On April 6, Mike andBarbara McGrenere wrote:  This morning, Mike and I saw four Sara Orangetips near the summit of Observatory Hill.   And on April 7 they wrote:  It was a great morning for butterflies on Mount Douglas.  There were 30 Sara Orangetips on the lower and upper open south facing slopes of Mount Douglas.  Also there was one male Propertius Duskywing near the path along the lower SW facing slope.  And two Western Spring Azures as you come out of the forest to the open SW facing slope.


  Jeremy Tatum sends a photograph of a caterpillar of Lophocampa argentata from Rithet’s Bog this morning.


Silver-spotted Tiger Moth Lophocampa argentata (Lep.: Erebidae – Arctiinae)

Jeremy Tatum

April 5

2015 April 5


   The last few days have been either cold or wet, and we have had no reports of butterflies for a week.  However, today was sunny and, if one could get out of the wind, not too cold, and some butterflies were on the wing.


   David Robichaud reported that Western Elfin butterflies are flying at Government House this week, along with Cabbage White, Sara Orangetip and Western Spring Azure.


  Jeremy Tatum and Bill Savale saw one each of Cabbage White, Sara Orangetip, Western Spring Azure and Mourning Cloak at Latoria Creek Park today.


  Also today, Jeremy Tatum saw a very pretty little geometrid moth with bright orange hindwings at Tower Point.   It was Dasyfidonia avuncularia – a lifer for him.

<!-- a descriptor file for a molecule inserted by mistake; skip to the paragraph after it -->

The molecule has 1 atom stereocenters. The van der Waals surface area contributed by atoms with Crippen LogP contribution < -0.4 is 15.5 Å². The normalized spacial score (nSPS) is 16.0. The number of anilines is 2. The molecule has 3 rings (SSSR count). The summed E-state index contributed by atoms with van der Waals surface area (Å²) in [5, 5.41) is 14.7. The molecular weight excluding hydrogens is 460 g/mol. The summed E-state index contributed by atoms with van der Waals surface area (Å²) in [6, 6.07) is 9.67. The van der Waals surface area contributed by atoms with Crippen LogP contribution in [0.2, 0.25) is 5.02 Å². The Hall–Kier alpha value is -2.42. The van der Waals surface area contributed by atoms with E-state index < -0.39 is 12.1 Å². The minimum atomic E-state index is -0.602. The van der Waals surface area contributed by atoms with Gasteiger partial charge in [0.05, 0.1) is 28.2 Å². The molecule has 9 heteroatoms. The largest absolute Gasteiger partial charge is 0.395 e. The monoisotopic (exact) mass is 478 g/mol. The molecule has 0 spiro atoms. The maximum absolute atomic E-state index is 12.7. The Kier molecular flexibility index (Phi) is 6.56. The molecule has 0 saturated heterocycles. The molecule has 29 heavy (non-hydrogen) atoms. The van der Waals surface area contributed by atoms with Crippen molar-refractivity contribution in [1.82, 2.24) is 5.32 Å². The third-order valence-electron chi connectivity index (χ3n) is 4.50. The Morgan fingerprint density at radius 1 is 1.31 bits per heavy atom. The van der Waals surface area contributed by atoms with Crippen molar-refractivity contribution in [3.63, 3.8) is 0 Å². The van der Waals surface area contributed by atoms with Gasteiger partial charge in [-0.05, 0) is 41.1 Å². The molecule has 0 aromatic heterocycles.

Aziza Cooper writes: Today the butterfly walk group [that’s that first of this year’s monthly VNHS butterfly walks that Aziza runs] saw one Propertius Duskywing and a Spring Azure at Mount Tolmie. We went on to the Government House grounds where there were about six Spring Azures and eight Cabbage Whites. We saw two Cabbage Whites mating.   We also saw a Brown Creeper catch and eat a moth with a fat body and wings with a black and white pattern. Last Monday on the west slope of Mount Douglas I saw another Propertius Duskywing and six Sara Orangetips.


  Bill Katz photographed a geometrid moth in Haro Woods on April 4, kindly identified for us by Libby Avis as Perizoma curvilinea, a new one for this site.


Perizoma curvilinea (Lep.: Geometridae)  Bill Katz


      Bill also photographed a maggot at Haro Woods, which Jeremy believes is the larva (also known as a leatherjacket) of a crane fly.


Leatherjacket – maggot of crane fly (Dip.: Tipulidae) Bill Katz



April 2

2015 April 2


   Scott Gilmore sends photographs of a looper caterpillar that he found on a Douglas Fir in Upper Lantzville yesterday.


Neoalcis californiaria (Lep.: Geometridae) Scott Gilmore


Neoalcis californiaria (Lep.: Geometridae) Scott Gilmore



   Libby Avis writes:  I’m sending along a couple of March Flies, female on the left and male on the right. The genus is Bibio but I don’t know the species. Quite distinctive because the males’ eyes are so much larger than the females’. Came across a number of these on the Log Train Trail in Port Alberni yesterday.


   Jeremy Tatum comments: Although these are often called March Flies, in our area they are usually most noticeable in April.  The group is named after a common European species, Bibio marci, which does not mean “of March”.  Rather, it means “of Mark”, so called because the species is often abundant near to St Mark’s Day, which is April 25, and they are perhaps better referred to as St Mark’s flies.

St Mark’s fly  Bibio sp. (Dip.: Bibionidae)  Libby Avis